I believe it was the reason craigslist was started, to prevent anything going into trash when someone can put to use. It is a shame that today CL has become a joke

  14. I bought an Ensoniq Mirage from a music store back in the mid-1990s for $10. The store owner said it didn’t work and it kept flashing “ND” on the screen. I purchased about $25 worth of software off of the Internet to get it going. It worked fine and sounded great.

    I found an Alesis MMT-8 sequencer at a pawn shop during the mid-1990s. The pawn shop said they didn’t know if it worked. I brought in an adapter. It worked fine and I purchased it for $10.

    1. I still have my Alesis MMT-8 somewhere in the attic… – This is still my single most modded device ever – apart from changing the EEPROM, the keybed and the display I ‘reinvented’ the keypad on it by glueing small aluminum disks made with a hole-punch to every rubber button in order to improve contact. Worked like a charm. I also installed a switch which disconnected the internal speaker when using the built-in metronome. This exchanged the speaker for an 8 ohm resistor in order to use the metronome output while recording with microphones, an essentiality when you had too few inputs available in your mixer.

  15. I saved a Tama Techstar TS-305 from being trashed. I don’t always use disco toms but I have a go to module for that now. The bass and snare voices are also quite awesome.

  16. In six months time this gentleman will show up on Muffwiggler wanting to know if he should buy a Maths for his first Eurorack case.

  17. I’m very happy that some brands are re-issuing some ancient products. for two reasons:
    one is that everyone has a chance to make music with those historic sounds
    second because they kills that stupid overpricing of vintage that has nothing to do with music.
    Infact a lot of comments here are about envy for the found form the money related side.
    Today you can buy a MS-20 mini, second hand, for 300£.
    An Arp Odyssey for 500£, Minimoog (soon) still expensive but with new features and hand made, or Voyager right now, Sequential, Oberheim, some Roland pretty faithful digital reproductions, etc.
    IMO ebay was at the start of 00s, the grave of the vintage second hand gear!
    In my opinion second hand gear, even if vintage should be not overpriced from that bunch of collectors that are around. C’mon!

  18. When in high school in ’91 I bought an MKS-80, MKS-30 and QX-21 for ~$60 at a thrift store called Building #19. I used to go there all the time because random pieces of music gear would show up every now and then. This time they had even more stuff but most of it was burnt!.. like they scored all the stuff from a house fire.

      1. yep, the one in Weymouth, MA. Looks like it just closed a year or so back. That was one odd-ball place. I really didn’t quite know what I had at the time but I was really getting into synths and knew they were very nice older models. So I was rocking a Kawai K1II, QX-21 sequencer and a couple analog synths. Come to think of it I also scored a Korg Monopoly from a friend that same year. Free. They couldn’t get decent sound from it, and I knew it was another one of those analog synths that I could get all those analogue textures from that was I was hearing on mix tapes I’d get a hold of. I still have them all except the K1.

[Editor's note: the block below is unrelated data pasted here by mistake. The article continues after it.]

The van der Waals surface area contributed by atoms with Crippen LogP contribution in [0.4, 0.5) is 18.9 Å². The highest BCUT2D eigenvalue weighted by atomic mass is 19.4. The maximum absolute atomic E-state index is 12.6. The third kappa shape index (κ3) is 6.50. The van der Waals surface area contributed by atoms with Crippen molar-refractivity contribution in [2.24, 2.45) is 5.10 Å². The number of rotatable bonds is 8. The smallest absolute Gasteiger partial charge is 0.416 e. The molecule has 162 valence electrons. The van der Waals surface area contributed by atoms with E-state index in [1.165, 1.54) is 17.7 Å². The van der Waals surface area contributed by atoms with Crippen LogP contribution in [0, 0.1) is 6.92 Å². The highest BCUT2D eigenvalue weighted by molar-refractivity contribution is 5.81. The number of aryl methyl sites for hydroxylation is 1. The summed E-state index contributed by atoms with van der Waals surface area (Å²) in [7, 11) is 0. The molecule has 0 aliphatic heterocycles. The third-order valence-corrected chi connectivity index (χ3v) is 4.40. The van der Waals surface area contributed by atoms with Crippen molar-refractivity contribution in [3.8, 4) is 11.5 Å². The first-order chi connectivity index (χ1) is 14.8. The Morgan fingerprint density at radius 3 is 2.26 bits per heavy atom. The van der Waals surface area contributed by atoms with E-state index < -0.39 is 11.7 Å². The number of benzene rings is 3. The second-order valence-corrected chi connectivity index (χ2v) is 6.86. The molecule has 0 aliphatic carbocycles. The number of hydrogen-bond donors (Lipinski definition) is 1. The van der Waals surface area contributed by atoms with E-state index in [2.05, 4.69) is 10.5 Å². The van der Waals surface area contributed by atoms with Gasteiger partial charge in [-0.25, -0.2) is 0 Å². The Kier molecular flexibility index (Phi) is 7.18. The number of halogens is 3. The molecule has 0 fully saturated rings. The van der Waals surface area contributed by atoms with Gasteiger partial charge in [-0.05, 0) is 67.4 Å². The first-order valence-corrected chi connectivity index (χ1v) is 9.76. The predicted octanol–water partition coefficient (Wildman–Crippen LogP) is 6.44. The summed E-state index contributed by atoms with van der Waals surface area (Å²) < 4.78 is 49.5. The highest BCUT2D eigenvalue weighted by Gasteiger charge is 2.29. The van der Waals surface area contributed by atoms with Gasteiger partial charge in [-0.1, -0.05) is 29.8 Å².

19. I bought an s950 from a pawn shop last month for $75USD that sold it as broken because they didn’t understand it was a sampler and you had to load or sample a sound into it. They figured it was broken because it made no sound except the “TONE” when they tested it.

    1. thats about all theyre worth these days Mr Rob.

      my iphone can sample in better quality for longer, and in stereo.

      (nice piece of classic gear tho if thats your thing i think i can probably still use one with my eyes closed. which was important back then because you could barely read the dull screen on mine hehe)

  20. I found a Yamaha CS15 on the curb 2 doors down from my house… with a sign that said “free, it works” …. That was in 2013 ….i still can’t believe it…..

  21. Wow! I never imagined crazy crap like this happens. Guess I better start checking all my neighbor’s garbage and yard sales.

  22. My friend called me from work maybe six years ago. “Hey, we found a synthesizer here while cleaning up a storage room. Do you want it, or should we throw it in the trash?” It turned out to be a working condition Korg Mono/Poly. A few months earlier I had bought a fully working Polysix for 30€ from a thrift shop because it had the tape enable -switch turned on and didn’t produce any sound while testing. I guess I’m lucky.

  23. Just 2 months ago I scored a Roland Sh5 and a Korg Ms20 from a guy clearing his house for £400. He threw in a Pa system and and a Monacor delay too for free. Good things still happen!

  24. Admin: Personal attack deleted. Keep comments on topic and constructive.

    Also – you’re using multiple user names (Darren Glen, Chris, etc) to comment from, which is causing your comments to be held for moderation.

    Using a consistent user name will minimize the likelihood of your comment being treated as spam.

  25. There used to be some great places for gear in NYC. There was a store in the Village (near where the Apple Store is/was iirc) that had new-old-stock Roland System 100M modules, including the rare sequencer module (which I failed to buy one of, dumb move.)

    In London, I bought a second hand (but seemingly little used) Roland CSQ-600 for £35, possibly my most value for money piece of gear.

    I am consistently amused by videos of wealthy celeb musicians who own all manner of desirable gear (such as the Jupiter 8, CS-80, Prophet 5 etc) and say how they bought them in the 90’s when things were cheap. It seems to happen over and over, they can’t all be telling the truth! ????